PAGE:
HONG KONG Gov. Chris Patten struck out at China yesterday over its plans to scrap the British colony's elected legislature and replace it with an obedient, rubber-stamp assembly.
Governor Patten also told reporters that he was willing to meet China's top official on Hong Kong affairs, Lu Ping, to discuss differences between Beijing and London over the colony's future.
Patten's remarks added to a controversy over what will happen to Hong Kong's Legislative Council, known as Legco, when Britain hands the thriving capitalist enclave of 6.3 million people back to China in July 1997.
Beijing has repeatedly said it will disband Legco because it was elected under Patten's democratic reforms, which China says breached a treaty agreed to with Britain for Hong Kong's hand-over.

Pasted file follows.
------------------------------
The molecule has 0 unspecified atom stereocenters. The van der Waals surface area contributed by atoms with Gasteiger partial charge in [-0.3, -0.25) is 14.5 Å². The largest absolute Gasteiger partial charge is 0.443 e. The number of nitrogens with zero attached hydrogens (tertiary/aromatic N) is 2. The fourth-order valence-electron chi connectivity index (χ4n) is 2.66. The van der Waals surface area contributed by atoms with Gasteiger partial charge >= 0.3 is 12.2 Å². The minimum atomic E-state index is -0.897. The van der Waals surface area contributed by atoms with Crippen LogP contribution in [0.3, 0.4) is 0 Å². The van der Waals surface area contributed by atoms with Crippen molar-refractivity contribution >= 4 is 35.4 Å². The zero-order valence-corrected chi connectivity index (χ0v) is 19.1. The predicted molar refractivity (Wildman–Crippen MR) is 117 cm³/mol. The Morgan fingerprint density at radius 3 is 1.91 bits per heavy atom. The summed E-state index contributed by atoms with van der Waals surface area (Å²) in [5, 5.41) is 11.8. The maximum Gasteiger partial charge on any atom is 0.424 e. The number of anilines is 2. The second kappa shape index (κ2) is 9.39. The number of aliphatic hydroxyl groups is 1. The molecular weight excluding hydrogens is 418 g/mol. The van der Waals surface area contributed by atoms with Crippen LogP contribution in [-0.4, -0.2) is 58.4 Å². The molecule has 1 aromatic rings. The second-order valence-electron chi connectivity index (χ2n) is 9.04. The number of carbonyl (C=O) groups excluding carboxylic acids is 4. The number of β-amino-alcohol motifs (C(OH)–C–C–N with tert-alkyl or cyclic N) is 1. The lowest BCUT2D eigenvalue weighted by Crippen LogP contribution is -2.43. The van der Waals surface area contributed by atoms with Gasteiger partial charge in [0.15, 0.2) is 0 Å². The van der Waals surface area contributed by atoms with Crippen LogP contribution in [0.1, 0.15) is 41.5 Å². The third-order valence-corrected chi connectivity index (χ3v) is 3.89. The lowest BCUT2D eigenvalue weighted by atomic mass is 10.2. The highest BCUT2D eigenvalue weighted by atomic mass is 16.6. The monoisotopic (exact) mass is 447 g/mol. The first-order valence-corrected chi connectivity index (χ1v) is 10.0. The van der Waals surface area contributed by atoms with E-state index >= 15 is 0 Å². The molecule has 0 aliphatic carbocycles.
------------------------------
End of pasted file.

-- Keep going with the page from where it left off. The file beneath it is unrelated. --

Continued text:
Hong Kong's Democratic Party and independent democrats have attacked the plan as proof that China intends to remold Hong Kong in its own image rather than allow it autonomy as envisaged under the London agreement.
Arrangements for the July 1, 1997, transfer of sovereignty have been hampered by poor relations between China and Patten.